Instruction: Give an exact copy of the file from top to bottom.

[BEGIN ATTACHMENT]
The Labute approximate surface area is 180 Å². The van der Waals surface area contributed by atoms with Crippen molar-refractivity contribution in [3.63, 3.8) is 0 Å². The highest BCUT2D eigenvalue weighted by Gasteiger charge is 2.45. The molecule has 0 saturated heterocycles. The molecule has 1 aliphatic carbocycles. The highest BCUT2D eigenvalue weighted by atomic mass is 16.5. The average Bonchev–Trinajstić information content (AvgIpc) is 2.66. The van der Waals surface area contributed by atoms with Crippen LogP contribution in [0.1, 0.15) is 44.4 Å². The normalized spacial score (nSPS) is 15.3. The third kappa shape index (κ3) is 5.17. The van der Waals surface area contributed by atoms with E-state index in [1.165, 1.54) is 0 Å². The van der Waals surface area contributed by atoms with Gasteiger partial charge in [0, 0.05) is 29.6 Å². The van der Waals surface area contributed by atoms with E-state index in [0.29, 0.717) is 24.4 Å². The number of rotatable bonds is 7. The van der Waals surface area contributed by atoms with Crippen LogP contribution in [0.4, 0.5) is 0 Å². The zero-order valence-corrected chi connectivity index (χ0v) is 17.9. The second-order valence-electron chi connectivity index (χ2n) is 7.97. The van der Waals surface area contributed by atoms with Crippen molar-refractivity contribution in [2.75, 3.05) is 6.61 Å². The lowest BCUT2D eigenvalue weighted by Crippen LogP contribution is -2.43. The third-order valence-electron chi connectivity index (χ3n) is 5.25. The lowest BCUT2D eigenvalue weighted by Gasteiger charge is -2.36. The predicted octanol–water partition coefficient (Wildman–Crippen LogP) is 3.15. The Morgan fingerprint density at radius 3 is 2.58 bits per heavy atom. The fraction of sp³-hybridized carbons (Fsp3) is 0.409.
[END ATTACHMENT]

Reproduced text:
The Labute approximate surface area is 180 Å². The van der Waals surface area contributed by atoms with Crippen molar-refractivity contribution in [3.63, 3.8) is 0 Å². The highest BCUT2D eigenvalue weighted by Gasteiger charge is 2.45. The molecule has 0 saturated heterocycles. The molecule has 1 aliphatic carbocycles. The highest BCUT2D eigenvalue weighted by atomic mass is 16.5. The average Bonchev–Trinajstić information content (AvgIpc) is 2.66. The van der Waals surface area contributed by atoms with Crippen LogP contribution in [0.1, 0.15) is 44.4 Å². The normalized spacial score (nSPS) is 15.3. The third kappa shape index (κ3) is 5.17. The van der Waals surface area contributed by atoms with E-state index in [1.165, 1.54) is 0 Å². The van der Waals surface area contributed by atoms with Gasteiger partial charge in [0, 0.05) is 29.6 Å². The van der Waals surface area contributed by atoms with E-state index in [0.29, 0.717) is 24.4 Å². The number of rotatable bonds is 7. The van der Waals surface area contributed by atoms with Crippen LogP contribution in [0.4, 0.5) is 0 Å². The zero-order valence-corrected chi connectivity index (χ0v) is 17.9. The second-order valence-electron chi connectivity index (χ2n) is 7.97. The van der Waals surface area contributed by atoms with Crippen molar-refractivity contribution in [2.75, 3.05) is 6.61 Å². The lowest BCUT2D eigenvalue weighted by Crippen LogP contribution is -2.43. The third-order valence-electron chi connectivity index (χ3n) is 5.25. The lowest BCUT2D eigenvalue weighted by Gasteiger charge is -2.36. The predicted octanol–water partition coefficient (Wildman–Crippen LogP) is 3.15. The Morgan fingerprint density at radius 3 is 2.58 bits per heavy atom. The fraction of sp³-hybridized carbons (Fsp3) is 0.409.